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    Chapter 8
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    Astrology may rest on better foundations than Magic. For if no one has seen either Goblins, or Lemures, or Dives, or Peris, or Demons, or Cacodemons, the predictions of astrologers have often been seen to succeed. If of two astrologers consulted on the life of a child and on the weather, one says that the child will live to manhood, the other not; if one announces rain, and the other fine weather, it is clear that one of them will be a prophet.

    The great misfortune of the astrologers is that the sky has changed since the rules of the art were established. The sun, which at the equinox was in Aries in the time of the Argonauts, is to-day in Taurus; and the astrologers, to the great ill-fortune of their art, to-day attribute to one house of the sun what belongs visibly to another. However, that is not a demonstrative reason against astrology. The masters of the art deceive themselves; but it is not demonstrated that the art cannot exist.

    There is no absurdity in saying: Such and such a child is born in the waxing of the moon, during stormy weather, at the rising of such and such star; his constitution has been feeble, and his life unhappy and short; which is the ordinary lot of poor constitutions: this child, on the contrary, was born when the moon was full, the sun strong, the weather calm, at the rising of such and such star; his constitution has been good, his life long and happy. If these observations had been repeated, if they had been found accurate, experience would have been able after some thousands of years to form an art which it would have been difficult to doubt: one would have thought, with some likelihood, that men are like trees and vegetables which must be planted and sown only in certain seasons. It would have been of no avail against the astrologers to say: My son was born at a fortunate time, and nevertheless died in his cradle; the astrologer would have answered: It often happens that trees planted in the proper season perish; I answered to you for the stars, but I did not answer for the flaw of conformation you communicated to your child. Astrology operates only when no cause opposes itself to the good the stars can do.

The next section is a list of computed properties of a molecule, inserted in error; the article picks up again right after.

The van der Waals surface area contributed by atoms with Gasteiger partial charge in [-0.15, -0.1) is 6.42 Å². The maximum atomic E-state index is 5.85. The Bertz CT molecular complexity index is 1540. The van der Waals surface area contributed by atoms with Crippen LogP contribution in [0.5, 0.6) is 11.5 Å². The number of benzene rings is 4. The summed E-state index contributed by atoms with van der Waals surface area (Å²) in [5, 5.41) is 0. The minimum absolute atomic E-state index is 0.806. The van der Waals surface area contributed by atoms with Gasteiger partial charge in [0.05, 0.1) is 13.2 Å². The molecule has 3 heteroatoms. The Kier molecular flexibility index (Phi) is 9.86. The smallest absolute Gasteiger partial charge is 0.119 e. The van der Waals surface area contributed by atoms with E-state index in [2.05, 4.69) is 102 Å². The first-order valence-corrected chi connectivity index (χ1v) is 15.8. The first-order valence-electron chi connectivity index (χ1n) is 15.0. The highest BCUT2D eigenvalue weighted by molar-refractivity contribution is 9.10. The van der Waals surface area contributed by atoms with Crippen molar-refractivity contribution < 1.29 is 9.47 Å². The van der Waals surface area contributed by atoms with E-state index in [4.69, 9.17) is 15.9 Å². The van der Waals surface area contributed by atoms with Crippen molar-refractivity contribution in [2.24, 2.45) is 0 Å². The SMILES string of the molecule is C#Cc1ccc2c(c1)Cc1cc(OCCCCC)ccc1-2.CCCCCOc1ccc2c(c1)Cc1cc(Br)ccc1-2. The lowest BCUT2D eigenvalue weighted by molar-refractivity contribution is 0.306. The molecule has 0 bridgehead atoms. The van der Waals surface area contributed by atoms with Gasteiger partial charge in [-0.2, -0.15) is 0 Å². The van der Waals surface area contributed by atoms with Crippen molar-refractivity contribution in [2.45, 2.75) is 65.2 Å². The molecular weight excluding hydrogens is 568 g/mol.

One would not have succeeded better in discrediting the astrologer by saying: Of two children who were born in the same minute, one has been king, the other has been only churchwarden of his parish; for the astrologer could very well have defended himself by pointing out that the peasant made his fortune when he became churchwarden, as the prince when he became king.

    And if one alleged that a bandit whom Sixtus V. had hanged was born at the same time as Sixtus V., who from a pig-herd became Pope, the astrologers would say one had made a mistake of a few seconds, and that it is impossible, according to the rules, for the same star to give the triple crown and the gibbet. It is then only because a host of experiences belied the predictions, that men perceived at last that the art was illusory; but before being undeceived, they were long credulous.

    One of the most famous mathematicians in Europe, named Stoffler, who flourished in the fifteenth and sixteenth centuries, and who long worked at the reform of the calendar, proposed at the Council of Constance, foretold a universal flood for the year 1524. This flood was to arrive in the month of February, and nothing is more plausible; for Saturn, Jupiter and Mars were then in conjunction in the sign of Pisces. All the peoples of Europe, Asia and Africa, who heard speak of the prediction, were dismayed. Everyone expected the flood, despite the rainbow. Several contemporary authors record that the inhabitants of the maritime provinces of Germany hastened to sell their lands dirt cheap to those who had most money, and who were not so credulous as they. Everyone armed himself with a boat as with an ark. A Toulouse doctor, named Auriol, had a great ark made for himself, his family and his friends; the same precautions were taken over a large part of Italy. At last the month of February arrived, and not a drop of water fell: never was month more dry, and never were the astrologers more embarrassed. Nevertheless they were not discouraged, nor neglected among us; almost all princes continued to consult them.

    I have not the honour of being a prince; but the celebrated Count of Boulainvilliers and an Italian, named Colonne, who had much prestige in Paris, both foretold that I should die infallibly at the age of thirty-two. I have been so malicious as to deceive them already by nearly thirty years, wherefore I humbly beg their pardon.
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